3. It is, in all the circumstances prevailing, at the time of the application to the court, not fair and reasonable to uphold the parties to the terms. There are various ways that a solicitor can help you sort out which route is best for you. This includes giving you advice on whether and what sort of agreement should be entered into, helping prepare the necessary documents, advising on Wills and trusts and explain the process on divorce following a separation.

So far as unmarried couples are concerned even if they have been living together for long periods of time, they do not enjoy the dame financial security as married couples have. If the relationship breaks down the claims which they have against each other are virtually none existent. Claims are mainly limited to those relating to beneficial interest in property, if that can be established and support of any children of the relationship. There is no provision for spousal maintenance or pension sharing. Parties will by enlarge keep the assets in their sole names. This can also cause a problem should one of the parties die during the marriage. If that is the party with all of the assets the survivor may not receive anything and would have to make a claim under the Inheritance (provision for family and dependents) Act 1975. There are limitations to how far they can take this. There may be little or no entitlement to a share in the pension fund depending on what the scheme’s rules are and whether the deceased has made nomination to the pension scheme trustees. Finally, they may face competing claims by the deceased’s ex-spouse and children.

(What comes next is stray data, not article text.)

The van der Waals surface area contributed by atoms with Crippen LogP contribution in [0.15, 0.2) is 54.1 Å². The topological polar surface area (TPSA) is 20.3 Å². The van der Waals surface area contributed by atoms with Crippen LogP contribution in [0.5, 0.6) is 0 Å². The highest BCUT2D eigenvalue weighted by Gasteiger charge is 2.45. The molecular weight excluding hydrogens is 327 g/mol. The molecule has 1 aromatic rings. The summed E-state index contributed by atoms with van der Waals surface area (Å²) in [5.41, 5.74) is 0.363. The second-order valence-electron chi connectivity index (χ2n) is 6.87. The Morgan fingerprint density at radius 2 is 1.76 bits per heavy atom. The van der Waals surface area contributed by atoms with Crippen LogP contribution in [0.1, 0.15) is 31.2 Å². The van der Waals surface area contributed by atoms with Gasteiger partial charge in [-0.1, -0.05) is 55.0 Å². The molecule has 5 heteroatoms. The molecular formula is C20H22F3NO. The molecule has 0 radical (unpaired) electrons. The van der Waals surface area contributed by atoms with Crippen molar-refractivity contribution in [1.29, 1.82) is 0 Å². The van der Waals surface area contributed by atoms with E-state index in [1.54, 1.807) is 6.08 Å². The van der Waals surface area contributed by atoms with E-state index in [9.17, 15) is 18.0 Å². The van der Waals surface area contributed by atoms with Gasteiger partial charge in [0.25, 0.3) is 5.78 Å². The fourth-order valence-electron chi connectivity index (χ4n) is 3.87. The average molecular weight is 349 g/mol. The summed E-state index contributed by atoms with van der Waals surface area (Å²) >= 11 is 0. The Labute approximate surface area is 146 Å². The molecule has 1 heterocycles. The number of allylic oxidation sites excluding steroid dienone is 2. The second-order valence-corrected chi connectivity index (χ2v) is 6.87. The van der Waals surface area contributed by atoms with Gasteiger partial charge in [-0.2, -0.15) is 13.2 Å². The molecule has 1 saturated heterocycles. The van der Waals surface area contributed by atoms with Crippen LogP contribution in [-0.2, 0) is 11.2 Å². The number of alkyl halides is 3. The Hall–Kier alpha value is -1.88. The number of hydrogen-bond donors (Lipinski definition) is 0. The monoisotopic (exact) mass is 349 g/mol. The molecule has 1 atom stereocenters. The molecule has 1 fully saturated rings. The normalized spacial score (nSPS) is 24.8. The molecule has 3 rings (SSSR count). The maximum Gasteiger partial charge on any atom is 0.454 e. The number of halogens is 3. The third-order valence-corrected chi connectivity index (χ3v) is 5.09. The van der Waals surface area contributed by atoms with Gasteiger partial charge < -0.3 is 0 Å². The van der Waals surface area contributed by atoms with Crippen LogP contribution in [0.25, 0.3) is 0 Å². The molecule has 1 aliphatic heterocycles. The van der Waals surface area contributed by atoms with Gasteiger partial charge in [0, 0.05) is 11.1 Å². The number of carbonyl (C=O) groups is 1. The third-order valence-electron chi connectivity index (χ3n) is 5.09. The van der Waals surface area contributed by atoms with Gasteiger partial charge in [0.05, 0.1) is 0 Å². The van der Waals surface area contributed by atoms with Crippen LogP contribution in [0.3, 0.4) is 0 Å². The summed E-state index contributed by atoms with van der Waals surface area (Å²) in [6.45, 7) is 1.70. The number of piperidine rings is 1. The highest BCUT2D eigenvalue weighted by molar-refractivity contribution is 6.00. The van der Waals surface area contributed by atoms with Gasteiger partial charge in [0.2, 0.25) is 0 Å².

It is, therefore, important for all couples who intend living together, are living together or want to separate to take independent advice and consider entering into a written agreement regulating their relationship. This is doubly important where one or the other of them asset’s they have required before the relationship or children from previous relationships. It also applies where parties are making unequal contributions to a shared property if property is owned in one person’s name the other is making contributions to mortgage payments or improvements to the property. Parents intending to help children by giving them money towards the purchase of properties may want to protect their “investment” claims by the current or future partner. Children should therefore be urged to consider enter into prenuptial or living together agreements.

Finally, whilst couples who are not married do not, under the current law in England and Wales, acquire the same rights to make claims for financial remedy as married couples do, claims can still arise, particularly with regard to property, jointly-owned assets and responsibility for debts. Couples may have entered into legally binding agreements regarding the sharing of assets or debts. Even verbal agreements can be binding. So far as property is concerned, disputes can arise over ownership, whether or not the property is owned jointly or in the sole name of one person. Therefore, as with married couples who separate and enter into a Separation Agreement if they do not intend to divorce immediately, unmarried couples should consider entering into a written agreement which records any financial arrangements they have and makes it clear that there will be no further claims to be made.

At Temple Heelis we have solicitors who have had many years’ experience in dealing with such matters. If you would like to learn more or if any of the issues highlighted above affect you please feel free to call Andrew Hill on 01539 723757 for an initial 30 minute appointment.